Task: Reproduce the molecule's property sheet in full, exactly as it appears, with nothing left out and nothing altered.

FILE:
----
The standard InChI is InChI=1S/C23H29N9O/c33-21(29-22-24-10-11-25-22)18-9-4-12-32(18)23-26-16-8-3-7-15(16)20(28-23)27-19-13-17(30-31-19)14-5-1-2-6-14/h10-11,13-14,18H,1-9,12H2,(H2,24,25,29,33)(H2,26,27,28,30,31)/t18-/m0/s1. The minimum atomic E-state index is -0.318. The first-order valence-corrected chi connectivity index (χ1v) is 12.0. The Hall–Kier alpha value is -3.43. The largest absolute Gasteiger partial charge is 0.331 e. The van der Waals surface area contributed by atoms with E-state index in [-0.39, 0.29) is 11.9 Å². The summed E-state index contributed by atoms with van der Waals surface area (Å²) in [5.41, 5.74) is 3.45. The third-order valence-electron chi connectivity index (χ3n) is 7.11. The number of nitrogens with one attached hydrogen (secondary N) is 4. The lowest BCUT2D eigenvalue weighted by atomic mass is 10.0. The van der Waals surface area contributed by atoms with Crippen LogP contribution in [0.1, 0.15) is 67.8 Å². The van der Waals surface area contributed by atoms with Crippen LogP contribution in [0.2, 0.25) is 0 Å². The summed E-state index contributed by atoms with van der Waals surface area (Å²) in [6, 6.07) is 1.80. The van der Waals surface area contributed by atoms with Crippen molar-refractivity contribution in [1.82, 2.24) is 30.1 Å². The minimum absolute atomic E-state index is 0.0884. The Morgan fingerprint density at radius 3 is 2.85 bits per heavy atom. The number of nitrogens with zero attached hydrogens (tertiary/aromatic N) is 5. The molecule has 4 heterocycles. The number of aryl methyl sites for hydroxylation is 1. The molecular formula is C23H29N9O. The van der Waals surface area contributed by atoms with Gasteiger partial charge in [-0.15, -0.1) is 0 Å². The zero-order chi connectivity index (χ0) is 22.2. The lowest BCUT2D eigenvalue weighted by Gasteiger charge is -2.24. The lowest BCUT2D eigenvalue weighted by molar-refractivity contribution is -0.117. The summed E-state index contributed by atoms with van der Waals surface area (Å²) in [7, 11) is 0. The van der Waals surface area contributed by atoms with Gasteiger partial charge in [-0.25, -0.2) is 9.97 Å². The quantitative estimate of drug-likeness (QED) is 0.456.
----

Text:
The standard InChI is InChI=1S/C23H29N9O/c33-21(29-22-24-10-11-25-22)18-9-4-12-32(18)23-26-16-8-3-7-15(16)20(28-23)27-19-13-17(30-31-19)14-5-1-2-6-14/h10-11,13-14,18H,1-9,12H2,(H2,24,25,29,33)(H2,26,27,28,30,31)/t18-/m0/s1. The minimum atomic E-state index is -0.318. The first-order valence-corrected chi connectivity index (χ1v) is 12.0. The Hall–Kier alpha value is -3.43. The largest absolute Gasteiger partial charge is 0.331 e. The van der Waals surface area contributed by atoms with E-state index in [-0.39, 0.29) is 11.9 Å². The summed E-state index contributed by atoms with van der Waals surface area (Å²) in [5.41, 5.74) is 3.45. The third-order valence-electron chi connectivity index (χ3n) is 7.11. The number of nitrogens with one attached hydrogen (secondary N) is 4. The lowest BCUT2D eigenvalue weighted by atomic mass is 10.0. The van der Waals surface area contributed by atoms with Crippen LogP contribution in [0.1, 0.15) is 67.8 Å². The van der Waals surface area contributed by atoms with Crippen LogP contribution in [0.2, 0.25) is 0 Å². The summed E-state index contributed by atoms with van der Waals surface area (Å²) in [6, 6.07) is 1.80. The van der Waals surface area contributed by atoms with Crippen molar-refractivity contribution in [1.82, 2.24) is 30.1 Å². The minimum absolute atomic E-state index is 0.0884. The Morgan fingerprint density at radius 3 is 2.85 bits per heavy atom. The number of nitrogens with zero attached hydrogens (tertiary/aromatic N) is 5. The molecule has 4 heterocycles. The number of aryl methyl sites for hydroxylation is 1. The molecular formula is C23H29N9O. The van der Waals surface area contributed by atoms with Gasteiger partial charge in [-0.15, -0.1) is 0 Å². The zero-order chi connectivity index (χ0) is 22.2. The lowest BCUT2D eigenvalue weighted by Gasteiger charge is -2.24. The lowest BCUT2D eigenvalue weighted by molar-refractivity contribution is -0.117. The summed E-state index contributed by atoms with van der Waals surface area (Å²) in [7, 11) is 0. The van der Waals surface area contributed by atoms with Gasteiger partial charge in [-0.25, -0.2) is 9.97 Å². The quantitative estimate of drug-likeness (QED) is 0.456.